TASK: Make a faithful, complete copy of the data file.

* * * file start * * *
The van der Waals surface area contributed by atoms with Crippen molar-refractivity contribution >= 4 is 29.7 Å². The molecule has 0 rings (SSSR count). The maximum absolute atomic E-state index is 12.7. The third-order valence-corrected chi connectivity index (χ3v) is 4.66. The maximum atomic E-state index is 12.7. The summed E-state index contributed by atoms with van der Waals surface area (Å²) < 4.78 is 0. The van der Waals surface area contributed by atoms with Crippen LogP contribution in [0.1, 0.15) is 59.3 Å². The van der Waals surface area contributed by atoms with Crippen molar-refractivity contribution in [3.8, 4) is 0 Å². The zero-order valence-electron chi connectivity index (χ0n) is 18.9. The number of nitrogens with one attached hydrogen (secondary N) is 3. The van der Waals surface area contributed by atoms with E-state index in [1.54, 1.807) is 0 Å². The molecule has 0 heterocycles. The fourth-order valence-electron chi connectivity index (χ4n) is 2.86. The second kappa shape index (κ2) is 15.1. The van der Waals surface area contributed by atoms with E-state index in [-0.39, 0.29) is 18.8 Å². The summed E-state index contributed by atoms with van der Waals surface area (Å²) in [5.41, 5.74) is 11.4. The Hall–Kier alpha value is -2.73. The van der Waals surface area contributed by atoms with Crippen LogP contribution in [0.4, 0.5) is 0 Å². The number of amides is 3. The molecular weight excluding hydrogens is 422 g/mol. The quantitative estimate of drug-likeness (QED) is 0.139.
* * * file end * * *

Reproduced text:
The van der Waals surface area contributed by atoms with Crippen molar-refractivity contribution >= 4 is 29.7 Å². The molecule has 0 rings (SSSR count). The maximum absolute atomic E-state index is 12.7. The third-order valence-corrected chi connectivity index (χ3v) is 4.66. The maximum atomic E-state index is 12.7. The summed E-state index contributed by atoms with van der Waals surface area (Å²) < 4.78 is 0. The van der Waals surface area contributed by atoms with Crippen LogP contribution in [0.1, 0.15) is 59.3 Å². The van der Waals surface area contributed by atoms with Crippen molar-refractivity contribution in [3.8, 4) is 0 Å². The zero-order valence-electron chi connectivity index (χ0n) is 18.9. The number of nitrogens with one attached hydrogen (secondary N) is 3. The van der Waals surface area contributed by atoms with E-state index in [1.54, 1.807) is 0 Å². The molecule has 0 heterocycles. The fourth-order valence-electron chi connectivity index (χ4n) is 2.86. The second kappa shape index (κ2) is 15.1. The van der Waals surface area contributed by atoms with E-state index in [-0.39, 0.29) is 18.8 Å². The summed E-state index contributed by atoms with van der Waals surface area (Å²) in [5.41, 5.74) is 11.4. The Hall–Kier alpha value is -2.73. The van der Waals surface area contributed by atoms with Crippen LogP contribution in [0.4, 0.5) is 0 Å². The number of amides is 3. The molecular weight excluding hydrogens is 422 g/mol. The quantitative estimate of drug-likeness (QED) is 0.139.